A total of 11 randomized patients discontinued the study before the end of the double-blind period: 5 (8.3%) of 60 in the PUFA group and 6 (9.7%) of 62 in the placebo group.
Evolution of Triglyceride Levels at the End of the Double-Blind Period
Descriptive statistics for the evolution of TG levels during treatment are displayed in Table 2. The application of the primary model to test the clinical hypothesis of at least a 20% difference between treatment groups in change from baseline TG levels showed a significant superiority of N-3 PUFAs (LSM difference of 24.6% [95% CI: −40.9 to −8.4]; P = 0.0033; Table 3). The median change in TG level was a decrease of 25.5% in the PUFA group compared with an increase of 1.0% in the placebo group. The preplanned sensitivity models used for confirmatory analysis were supportive of the conclusions reached using the primary model. Treatment effect P values from the prespecified log ratio model (P = 0.0005), the raw difference model (P = 0.0016), and the nonparametric model (P = 0.0012) were similar to that of the primary model. The P value from the primary model can thus be considered to be robust, and the corresponding LSM difference between groups can be accepted as a good estimate of the treatment effect. The PP analysis of the main endpoint gave similar results (LSM difference of 24.7% [range: −42.5 to −7.0]; P = 0.0068). The median change in TG level was a decrease of 26.8% in the PUFA group compared with an increase of 1.6% in the placebo group.
The randomization test performed to validate the dynamic randomization algorithm showed proportions of P values of 0.0556 (556/10,000) for P = 0.05 and 0.0015 (15/10,000) for P = 0.001. These results indicate that the algorithm was sufficiently random for asymptotic statistical methods to be acceptable.
TG levels had returned to normal at the end of the double-blind period for 22.4% of patients in the PUFA group versus only 6.5% of patients in the placebo group, with a relative risk of success of 3.5 with N-3 PUFAs (P = 0.0126). Furthermore, a significantly higher percentage of patients achieved a 20% decrease on N-3 PUFAs compared with placebo (58.6% vs. 33.9%; P = 0.007).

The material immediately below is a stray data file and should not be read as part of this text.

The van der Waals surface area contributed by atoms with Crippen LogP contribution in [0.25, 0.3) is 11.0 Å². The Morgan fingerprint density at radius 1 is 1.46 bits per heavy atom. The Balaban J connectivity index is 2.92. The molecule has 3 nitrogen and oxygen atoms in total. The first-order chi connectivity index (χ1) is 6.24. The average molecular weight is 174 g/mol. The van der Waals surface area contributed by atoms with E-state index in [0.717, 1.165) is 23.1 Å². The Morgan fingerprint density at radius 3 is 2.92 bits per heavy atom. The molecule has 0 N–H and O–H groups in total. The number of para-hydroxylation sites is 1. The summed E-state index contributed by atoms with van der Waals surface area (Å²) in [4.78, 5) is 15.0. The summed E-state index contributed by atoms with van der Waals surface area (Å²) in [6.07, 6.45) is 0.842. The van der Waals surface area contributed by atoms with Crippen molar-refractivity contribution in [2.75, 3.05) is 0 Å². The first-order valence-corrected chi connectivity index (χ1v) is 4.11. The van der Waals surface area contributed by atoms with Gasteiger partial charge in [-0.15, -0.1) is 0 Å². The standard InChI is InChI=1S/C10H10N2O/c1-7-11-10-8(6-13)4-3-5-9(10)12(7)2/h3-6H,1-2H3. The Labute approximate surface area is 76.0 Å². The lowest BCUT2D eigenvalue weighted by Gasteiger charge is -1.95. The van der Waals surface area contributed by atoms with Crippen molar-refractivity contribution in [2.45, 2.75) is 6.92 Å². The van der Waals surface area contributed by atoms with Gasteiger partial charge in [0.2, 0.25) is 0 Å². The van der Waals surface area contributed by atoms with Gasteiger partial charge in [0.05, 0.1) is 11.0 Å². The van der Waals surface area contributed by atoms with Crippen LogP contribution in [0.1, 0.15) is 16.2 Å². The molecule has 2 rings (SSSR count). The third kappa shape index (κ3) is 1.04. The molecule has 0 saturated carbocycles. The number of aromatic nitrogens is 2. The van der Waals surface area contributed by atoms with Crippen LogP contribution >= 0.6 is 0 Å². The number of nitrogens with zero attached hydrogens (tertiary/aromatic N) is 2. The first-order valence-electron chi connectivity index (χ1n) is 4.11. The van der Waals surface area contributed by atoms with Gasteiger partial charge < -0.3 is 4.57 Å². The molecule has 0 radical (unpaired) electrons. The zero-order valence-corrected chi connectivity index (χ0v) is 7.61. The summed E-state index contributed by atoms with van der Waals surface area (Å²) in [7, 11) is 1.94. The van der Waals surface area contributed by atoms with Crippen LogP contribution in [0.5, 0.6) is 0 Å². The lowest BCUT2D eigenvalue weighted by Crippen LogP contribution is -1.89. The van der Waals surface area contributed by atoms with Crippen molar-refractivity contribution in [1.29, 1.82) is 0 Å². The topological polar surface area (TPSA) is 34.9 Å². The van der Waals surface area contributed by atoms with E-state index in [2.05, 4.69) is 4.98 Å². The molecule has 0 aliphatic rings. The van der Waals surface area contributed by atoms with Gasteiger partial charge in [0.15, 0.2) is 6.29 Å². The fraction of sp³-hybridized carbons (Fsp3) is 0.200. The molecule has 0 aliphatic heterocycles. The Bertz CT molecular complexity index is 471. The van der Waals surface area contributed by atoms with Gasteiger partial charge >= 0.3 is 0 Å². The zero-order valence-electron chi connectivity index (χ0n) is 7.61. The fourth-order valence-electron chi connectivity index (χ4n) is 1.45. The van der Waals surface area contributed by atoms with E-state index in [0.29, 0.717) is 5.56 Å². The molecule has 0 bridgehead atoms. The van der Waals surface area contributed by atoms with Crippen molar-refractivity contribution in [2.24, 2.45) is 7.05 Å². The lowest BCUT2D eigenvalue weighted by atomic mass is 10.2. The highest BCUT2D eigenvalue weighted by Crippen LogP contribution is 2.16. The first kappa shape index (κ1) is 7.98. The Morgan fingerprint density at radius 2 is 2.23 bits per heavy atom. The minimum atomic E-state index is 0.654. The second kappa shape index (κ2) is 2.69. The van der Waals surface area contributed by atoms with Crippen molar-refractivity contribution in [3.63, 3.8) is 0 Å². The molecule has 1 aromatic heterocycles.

Evolution of Triglyceride Levels at the End of the Study
A total of 111 patients (55 PUFA patients and 56 placebo patients) continued on to the 8-week open period on PUFAs after the double-blind treatment period. In the PUFA group, the TG level remained almost stable at the end the open phase (4.2%). Conversely, the TG level that had remained almost unchanged in the placebo arm during the randomized period decreased after the switch to open PUFAs to a similar extent compared with that obtained in the randomized PUFA arm (−21.2%). The overall evolution of the TG level throughout the study is illustrated in Figure 2.
Evolution of Triglyceride Levels in the Open Maxepa Arm
For the 10 patients with a baseline TG level >10 g/L included in the open PUFA arm, an important decrease in TG level was achieved during the first 8 weeks of treatment: a median (Q1, Q3) percent change of −43.6% (95%CI: −66.5% to −4.6%; mean TG change of −35.6%). The efficacy was sustained in the next 8 weeks, with a global decrease over the 16-week period of −38.7% (95%CI: −62.1% to +2.1%) for 9 patients.
Evolution of Total and High-Density Lipoprotein Cholesterol
At baseline, total cholesterol was 6.2 ± 1.4 mmol/L (PUFA group) versus 6.7 ± 1.8 mmol/L (placebo group), respectively (mean ± SD, difference not significant [NS]). At week 8, total cholesterol was 6.1 ± 1.4 mmol/L (PUFA group) versus 6.9 ± 1.7 mmol/L (placebo group), respectively (difference NS). The total mean cholesterol change was −0.4% in the PUFA group and 5.7% in the placebo group. The application of a similar general linear model to that used for the primary endpoint showed that the difference in mean total cholesterol between groups (PUFA - placebo) at week 8 was −8.5% (P = 0.0117). HDL-C (see Table 2) was comparable between groups as well at baseline (0.98 ± 0.23 mmol/L [PUFA group] vs. 0.98 ± 0.25 mmol/L [placebo group]; difference NS) and at week 8 (1.06 ± 0.26 mmol/L [PUFA group] vs. 1.05 ± 0.27 mmol/L [placebo group]; difference NS). A slight but nonsignificant increase in HDL-C was noted in both groups (6.57% and 8.97%, respectively, in the PUFA and placebo groups), with no significant difference between groups.